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RISE UP Mini Documentary 


RISE UP: Racial (& Intersecting) Identity Symposium for Equitable University Progress

2020 Speak Out | January 30, 2020 | 5:00 p.m. | Union Bluffs

Applications for the 2021 cohort will begin in October. Contact Amanda Goodenough with questions.

2020 Speak Out Resources

If you are looking for someone to process with and you are unsure of where to turn, please see the below list of 2019 & 2020 RISE UP participants who are willing to process and share their experiences with you: 

  • Ali Tackett
  • Anne Galbraith
  • Cassandra Worner
  • Chris Schuster
  • Christa Kiersch
  • Dan Hyson
  • Dawn Hays
  • Grace Deason
  • Hannah Amann
  • Jess Peterson
  • Kate Slisz
  • Liz Bass
  • Lynette Prieur Lo
  • McKayla Haldorson
  • Megan Gosse
  • Megan Lister 
  • Mic Nauman
  • Miranda Panzer
  • Moira Ozias
  • Pearl Bearhart
  • Samantha Lee-Hodges
  • Tisha King-Heiden
  • Will Vanroosenbeek


ABLEISM: Ableism is discrimination against those with physical, mental, or cognitive disabilities and a favoring of “able-bodied” and “able-minded” individuals. Those with disabilities are considered broken or needing fixing to fit the “normal” world. This discrimination can show up in language, schooling, housing, public and private spaces, and medicine. 
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AGEISM: Discrimination against people that don’t fit the age range for the situation. Ageism particularly hurts those who are older in life (50+) who face discrimination in jobs, housing, and school. However, ageism can also happen to young individuals, particularly those who are young and new to the workforce.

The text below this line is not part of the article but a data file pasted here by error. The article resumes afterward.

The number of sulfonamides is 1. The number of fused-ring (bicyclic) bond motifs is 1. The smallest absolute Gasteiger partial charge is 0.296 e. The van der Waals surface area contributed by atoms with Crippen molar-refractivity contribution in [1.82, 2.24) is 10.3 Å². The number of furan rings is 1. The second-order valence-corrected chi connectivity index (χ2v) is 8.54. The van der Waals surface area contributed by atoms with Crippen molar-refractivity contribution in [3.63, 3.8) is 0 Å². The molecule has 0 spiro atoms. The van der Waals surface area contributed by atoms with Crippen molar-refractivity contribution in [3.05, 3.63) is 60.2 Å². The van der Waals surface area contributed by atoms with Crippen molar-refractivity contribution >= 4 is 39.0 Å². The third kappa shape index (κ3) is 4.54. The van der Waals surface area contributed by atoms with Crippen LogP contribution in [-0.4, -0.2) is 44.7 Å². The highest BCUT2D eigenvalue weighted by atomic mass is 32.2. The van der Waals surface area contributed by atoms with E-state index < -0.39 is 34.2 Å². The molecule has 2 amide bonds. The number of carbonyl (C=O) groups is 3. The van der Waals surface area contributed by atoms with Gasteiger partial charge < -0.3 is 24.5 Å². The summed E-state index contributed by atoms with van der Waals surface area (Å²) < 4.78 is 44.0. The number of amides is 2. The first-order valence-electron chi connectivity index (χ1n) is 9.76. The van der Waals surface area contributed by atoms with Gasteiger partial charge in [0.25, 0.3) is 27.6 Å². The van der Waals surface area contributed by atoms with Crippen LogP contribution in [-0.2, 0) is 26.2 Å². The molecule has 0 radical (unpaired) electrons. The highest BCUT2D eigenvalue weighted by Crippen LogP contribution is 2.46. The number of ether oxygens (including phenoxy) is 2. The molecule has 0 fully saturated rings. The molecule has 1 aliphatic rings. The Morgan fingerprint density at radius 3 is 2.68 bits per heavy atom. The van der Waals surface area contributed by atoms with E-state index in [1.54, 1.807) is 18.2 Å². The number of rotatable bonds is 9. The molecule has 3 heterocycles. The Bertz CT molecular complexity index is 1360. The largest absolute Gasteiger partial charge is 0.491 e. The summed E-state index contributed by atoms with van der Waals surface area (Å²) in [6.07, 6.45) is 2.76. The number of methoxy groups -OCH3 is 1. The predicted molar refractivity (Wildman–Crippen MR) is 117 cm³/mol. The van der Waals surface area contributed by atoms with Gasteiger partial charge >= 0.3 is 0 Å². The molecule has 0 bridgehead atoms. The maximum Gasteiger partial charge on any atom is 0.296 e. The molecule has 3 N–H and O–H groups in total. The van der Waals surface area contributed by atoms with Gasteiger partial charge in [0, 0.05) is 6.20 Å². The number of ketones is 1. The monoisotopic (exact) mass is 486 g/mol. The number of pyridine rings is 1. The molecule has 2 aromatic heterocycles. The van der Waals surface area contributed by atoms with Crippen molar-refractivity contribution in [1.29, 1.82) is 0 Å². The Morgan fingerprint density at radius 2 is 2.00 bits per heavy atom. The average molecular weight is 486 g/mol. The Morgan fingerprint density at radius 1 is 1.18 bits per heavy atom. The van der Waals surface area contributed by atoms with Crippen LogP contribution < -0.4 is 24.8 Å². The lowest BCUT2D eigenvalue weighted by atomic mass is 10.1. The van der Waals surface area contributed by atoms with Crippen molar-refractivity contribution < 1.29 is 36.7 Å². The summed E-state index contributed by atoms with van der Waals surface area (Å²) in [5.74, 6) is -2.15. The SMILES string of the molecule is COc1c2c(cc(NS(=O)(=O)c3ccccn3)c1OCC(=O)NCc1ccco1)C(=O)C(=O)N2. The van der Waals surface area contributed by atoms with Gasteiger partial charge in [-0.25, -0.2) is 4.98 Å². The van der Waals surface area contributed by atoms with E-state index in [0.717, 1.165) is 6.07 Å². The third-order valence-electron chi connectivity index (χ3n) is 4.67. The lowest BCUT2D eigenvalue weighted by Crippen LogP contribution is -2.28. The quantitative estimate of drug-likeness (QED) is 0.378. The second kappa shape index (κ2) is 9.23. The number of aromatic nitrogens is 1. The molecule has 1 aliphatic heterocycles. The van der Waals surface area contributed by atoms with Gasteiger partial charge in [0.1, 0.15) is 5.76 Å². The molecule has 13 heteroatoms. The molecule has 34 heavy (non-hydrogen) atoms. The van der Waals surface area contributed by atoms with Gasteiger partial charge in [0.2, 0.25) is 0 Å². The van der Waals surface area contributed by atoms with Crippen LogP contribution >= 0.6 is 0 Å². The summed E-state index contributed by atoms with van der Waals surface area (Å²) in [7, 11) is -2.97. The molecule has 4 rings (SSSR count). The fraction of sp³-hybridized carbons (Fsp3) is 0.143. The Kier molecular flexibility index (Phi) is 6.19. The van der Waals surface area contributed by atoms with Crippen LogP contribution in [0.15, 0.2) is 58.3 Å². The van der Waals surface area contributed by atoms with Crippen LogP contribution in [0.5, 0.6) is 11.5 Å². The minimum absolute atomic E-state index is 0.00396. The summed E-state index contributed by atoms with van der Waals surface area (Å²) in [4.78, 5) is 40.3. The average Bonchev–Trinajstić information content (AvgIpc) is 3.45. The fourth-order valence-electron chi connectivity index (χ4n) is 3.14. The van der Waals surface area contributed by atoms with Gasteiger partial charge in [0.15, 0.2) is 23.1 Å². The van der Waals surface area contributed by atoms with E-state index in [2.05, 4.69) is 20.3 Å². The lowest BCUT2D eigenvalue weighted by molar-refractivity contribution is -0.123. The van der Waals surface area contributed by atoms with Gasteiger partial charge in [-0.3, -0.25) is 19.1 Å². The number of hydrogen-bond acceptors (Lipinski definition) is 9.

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ANTI-BLACKNESS: A hatred or fear of Black people and their bodies that reflects a want for whiteness. Anti-blackness can be held by white people, non-black people of color, and black people. It shows up in such things as dating preferences, push for lighter skin, use of the n-word, and using black culture for profit and likeability.
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BIPOC: “We use the term BIPOC (Black, Indigenous and People of Color) to highlight the unique relationship to whiteness that Indigenous and Black (African Americans) people have, which shapes the experiences of and relationship to white supremacy for all people of color within a U.S. context. We unapologetically focus on and center relationships among BIPOC folks in order to undo Native invisibility, anti-Blackness, dismantle white supremacy and advance racial justice.” (

CHRISTIAN PRIVILEGE: The big and small ways that the Christian religion is given preference in the USA over other religions, including days off, store closures, holidays, oaths, religious freedom acts, our currency, and our laws. Christian privilege also shows up in who can show their religion safely in public spaces.